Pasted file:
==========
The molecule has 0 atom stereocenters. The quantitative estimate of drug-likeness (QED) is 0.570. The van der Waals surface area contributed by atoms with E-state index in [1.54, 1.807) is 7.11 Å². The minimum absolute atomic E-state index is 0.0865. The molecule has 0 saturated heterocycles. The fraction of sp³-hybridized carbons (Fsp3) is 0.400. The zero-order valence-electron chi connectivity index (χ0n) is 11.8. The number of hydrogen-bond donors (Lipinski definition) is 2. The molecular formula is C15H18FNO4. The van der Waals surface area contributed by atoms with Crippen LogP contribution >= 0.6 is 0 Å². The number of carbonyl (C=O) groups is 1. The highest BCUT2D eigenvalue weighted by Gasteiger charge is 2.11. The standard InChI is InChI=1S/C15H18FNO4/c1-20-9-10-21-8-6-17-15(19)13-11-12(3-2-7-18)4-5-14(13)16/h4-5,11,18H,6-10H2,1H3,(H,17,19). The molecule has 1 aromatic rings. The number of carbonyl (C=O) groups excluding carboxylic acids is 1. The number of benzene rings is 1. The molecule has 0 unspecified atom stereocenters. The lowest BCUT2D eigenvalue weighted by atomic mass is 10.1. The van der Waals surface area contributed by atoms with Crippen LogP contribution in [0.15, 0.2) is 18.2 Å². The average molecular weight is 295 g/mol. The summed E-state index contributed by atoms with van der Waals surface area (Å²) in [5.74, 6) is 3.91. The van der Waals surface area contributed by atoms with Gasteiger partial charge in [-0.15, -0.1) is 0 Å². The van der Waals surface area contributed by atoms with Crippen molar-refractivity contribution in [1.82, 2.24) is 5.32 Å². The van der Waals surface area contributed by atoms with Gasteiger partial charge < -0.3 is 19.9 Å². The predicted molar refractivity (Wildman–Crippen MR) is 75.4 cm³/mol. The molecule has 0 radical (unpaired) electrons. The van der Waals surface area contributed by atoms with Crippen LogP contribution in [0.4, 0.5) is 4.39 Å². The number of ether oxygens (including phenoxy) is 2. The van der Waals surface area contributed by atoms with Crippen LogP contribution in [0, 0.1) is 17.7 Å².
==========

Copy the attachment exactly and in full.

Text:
The molecule has 0 atom stereocenters. The quantitative estimate of drug-likeness (QED) is 0.570. The van der Waals surface area contributed by atoms with E-state index in [1.54, 1.807) is 7.11 Å². The minimum absolute atomic E-state index is 0.0865. The molecule has 0 saturated heterocycles. The fraction of sp³-hybridized carbons (Fsp3) is 0.400. The zero-order valence-electron chi connectivity index (χ0n) is 11.8. The number of hydrogen-bond donors (Lipinski definition) is 2. The molecular formula is C15H18FNO4. The van der Waals surface area contributed by atoms with Crippen LogP contribution >= 0.6 is 0 Å². The number of carbonyl (C=O) groups is 1. The highest BCUT2D eigenvalue weighted by Gasteiger charge is 2.11. The standard InChI is InChI=1S/C15H18FNO4/c1-20-9-10-21-8-6-17-15(19)13-11-12(3-2-7-18)4-5-14(13)16/h4-5,11,18H,6-10H2,1H3,(H,17,19). The molecule has 1 aromatic rings. The number of carbonyl (C=O) groups excluding carboxylic acids is 1. The number of benzene rings is 1. The molecule has 0 unspecified atom stereocenters. The lowest BCUT2D eigenvalue weighted by atomic mass is 10.1. The van der Waals surface area contributed by atoms with Crippen LogP contribution in [0.15, 0.2) is 18.2 Å². The average molecular weight is 295 g/mol. The summed E-state index contributed by atoms with van der Waals surface area (Å²) in [5.74, 6) is 3.91. The van der Waals surface area contributed by atoms with Gasteiger partial charge in [-0.15, -0.1) is 0 Å². The van der Waals surface area contributed by atoms with Crippen molar-refractivity contribution in [1.82, 2.24) is 5.32 Å². The van der Waals surface area contributed by atoms with Gasteiger partial charge < -0.3 is 19.9 Å². The predicted molar refractivity (Wildman–Crippen MR) is 75.4 cm³/mol. The molecule has 0 radical (unpaired) electrons. The van der Waals surface area contributed by atoms with Crippen LogP contribution in [0.4, 0.5) is 4.39 Å². The number of ether oxygens (including phenoxy) is 2. The van der Waals surface area contributed by atoms with Crippen LogP contribution in [0, 0.1) is 17.7 Å².